It’s also here we have our first Valentine’s Day letter. Josie opens her mail and finds the letter with the following poem:

“Violets are blue

Roses are red.

On Valentine’s Day

Josie will be dead.”

She believes that a guy named Jenkman, whom she dated a while ago, sent the messages since he seems to be stalking her ever since they broke up. Steven encourages her to ignore it, in typical horror movie red herring fashion.

We finally learn the fate of Rachel. She did not die in the equine accident but she is not the same. She sustains extensive brain damage and can’t be left alone. Rachel’s boyfriend, Luke, and Erica have been taking care of her. Josie is supposed to watch Rachel also, but Josie has failed to do that on multiple occasions, causing Erica to confront her.

Erica wants to try out for Brigadoon but she can’t if she has to watch Josie.

“You’ll have to try out some other time,” Josie said brusquely. She started to pull away from Erica, but Erica held on.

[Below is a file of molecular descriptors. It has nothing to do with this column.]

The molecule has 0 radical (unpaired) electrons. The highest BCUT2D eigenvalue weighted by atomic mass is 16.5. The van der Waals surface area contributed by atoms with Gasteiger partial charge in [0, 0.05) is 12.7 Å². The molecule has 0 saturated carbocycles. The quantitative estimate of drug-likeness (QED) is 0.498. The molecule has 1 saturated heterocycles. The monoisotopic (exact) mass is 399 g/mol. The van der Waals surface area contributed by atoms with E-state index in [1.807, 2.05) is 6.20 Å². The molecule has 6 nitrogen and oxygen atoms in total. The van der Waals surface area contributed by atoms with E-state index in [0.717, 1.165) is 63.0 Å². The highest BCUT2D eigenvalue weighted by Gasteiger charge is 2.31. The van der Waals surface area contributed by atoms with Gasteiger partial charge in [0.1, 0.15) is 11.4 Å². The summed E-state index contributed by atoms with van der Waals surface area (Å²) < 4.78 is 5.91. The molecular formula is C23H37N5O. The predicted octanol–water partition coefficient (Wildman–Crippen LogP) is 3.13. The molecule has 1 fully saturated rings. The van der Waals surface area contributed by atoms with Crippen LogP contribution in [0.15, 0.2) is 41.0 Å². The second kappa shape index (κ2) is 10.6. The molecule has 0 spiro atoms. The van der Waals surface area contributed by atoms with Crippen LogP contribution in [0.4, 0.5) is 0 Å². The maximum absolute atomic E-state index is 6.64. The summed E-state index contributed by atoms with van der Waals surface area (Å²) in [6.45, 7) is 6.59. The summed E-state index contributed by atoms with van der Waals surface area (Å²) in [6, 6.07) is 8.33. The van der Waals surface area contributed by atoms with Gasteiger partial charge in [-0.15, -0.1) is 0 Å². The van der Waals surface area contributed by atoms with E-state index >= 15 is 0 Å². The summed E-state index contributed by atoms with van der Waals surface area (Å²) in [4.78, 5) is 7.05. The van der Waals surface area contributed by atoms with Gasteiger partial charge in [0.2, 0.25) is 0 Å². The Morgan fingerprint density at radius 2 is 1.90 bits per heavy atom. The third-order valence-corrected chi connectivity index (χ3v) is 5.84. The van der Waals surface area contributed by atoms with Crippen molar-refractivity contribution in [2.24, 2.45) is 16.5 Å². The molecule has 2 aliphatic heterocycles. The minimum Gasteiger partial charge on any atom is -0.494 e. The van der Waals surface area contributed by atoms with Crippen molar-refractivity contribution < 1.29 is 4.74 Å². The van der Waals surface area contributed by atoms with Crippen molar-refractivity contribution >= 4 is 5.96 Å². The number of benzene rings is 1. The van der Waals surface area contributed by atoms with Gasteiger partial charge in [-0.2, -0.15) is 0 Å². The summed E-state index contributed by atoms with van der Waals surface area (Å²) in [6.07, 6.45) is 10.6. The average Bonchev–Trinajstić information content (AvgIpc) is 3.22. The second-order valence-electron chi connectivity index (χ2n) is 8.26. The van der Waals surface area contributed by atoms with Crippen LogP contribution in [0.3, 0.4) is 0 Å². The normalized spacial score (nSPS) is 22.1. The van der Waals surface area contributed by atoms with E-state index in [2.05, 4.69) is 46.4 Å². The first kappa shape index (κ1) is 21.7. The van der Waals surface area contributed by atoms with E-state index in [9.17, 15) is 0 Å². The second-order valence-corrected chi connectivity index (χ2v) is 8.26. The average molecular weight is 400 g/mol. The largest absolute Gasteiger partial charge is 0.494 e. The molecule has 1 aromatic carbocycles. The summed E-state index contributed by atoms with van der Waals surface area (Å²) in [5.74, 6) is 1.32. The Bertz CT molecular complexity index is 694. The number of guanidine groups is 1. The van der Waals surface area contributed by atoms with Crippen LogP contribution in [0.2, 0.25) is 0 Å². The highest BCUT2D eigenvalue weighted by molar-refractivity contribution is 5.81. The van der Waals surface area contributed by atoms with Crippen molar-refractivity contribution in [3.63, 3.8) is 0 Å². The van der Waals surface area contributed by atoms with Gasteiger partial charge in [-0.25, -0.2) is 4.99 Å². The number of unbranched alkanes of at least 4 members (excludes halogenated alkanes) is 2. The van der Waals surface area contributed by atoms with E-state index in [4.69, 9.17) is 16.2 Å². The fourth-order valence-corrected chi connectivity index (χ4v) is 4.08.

“No way,” Erica said angrily.

A gust of wind made the powdery snow swirl all around them. Josie closed her eys and tried to slip her face down into her wool scarf.

Go away, she thought. Please. Just go away, Erica.

“You’re supposed to help me take care of Rachel when she gets home from her school,” Erica scolded. “You know that, Josie. It’s not supposed to be my full-time job.”

“I know. Give me a break,” Josie said, starting to walk towards the street. “I’ll take care of her tomorrow. Promise.”

“No. Today!” Erica insisted, following her. “I don’t want to miss the tryouts. It’s just not fair. This is my first year in high school. It’s supposed to be such a big exciting year for me. And instead-”

“Tomorrow,” Josie told her, picked up her pace. “I can’t leave Steve waiting there.”

“Yes, you can,” Erica told her. “You can call and leave a message for him.”

“I don’t want to,” Josie said nastily. She began to jog across the snow.

Erica caught up to her. “I don’t believe you, Josie,” she cried breathlessly. “I can’t believe you don’t take more responsibility for Rachel. After all, it was your fault-”

Erica stopped herself.

Josie screams and falls to the ground. Did she have a sudden realization? No, she was hit by a snowball thrown by another red herring named Dave. She composes herself and leaves to meet Steve, further alienating herself from Rachel’s situation and her sister is forced to miss the Brigadoon tryouts.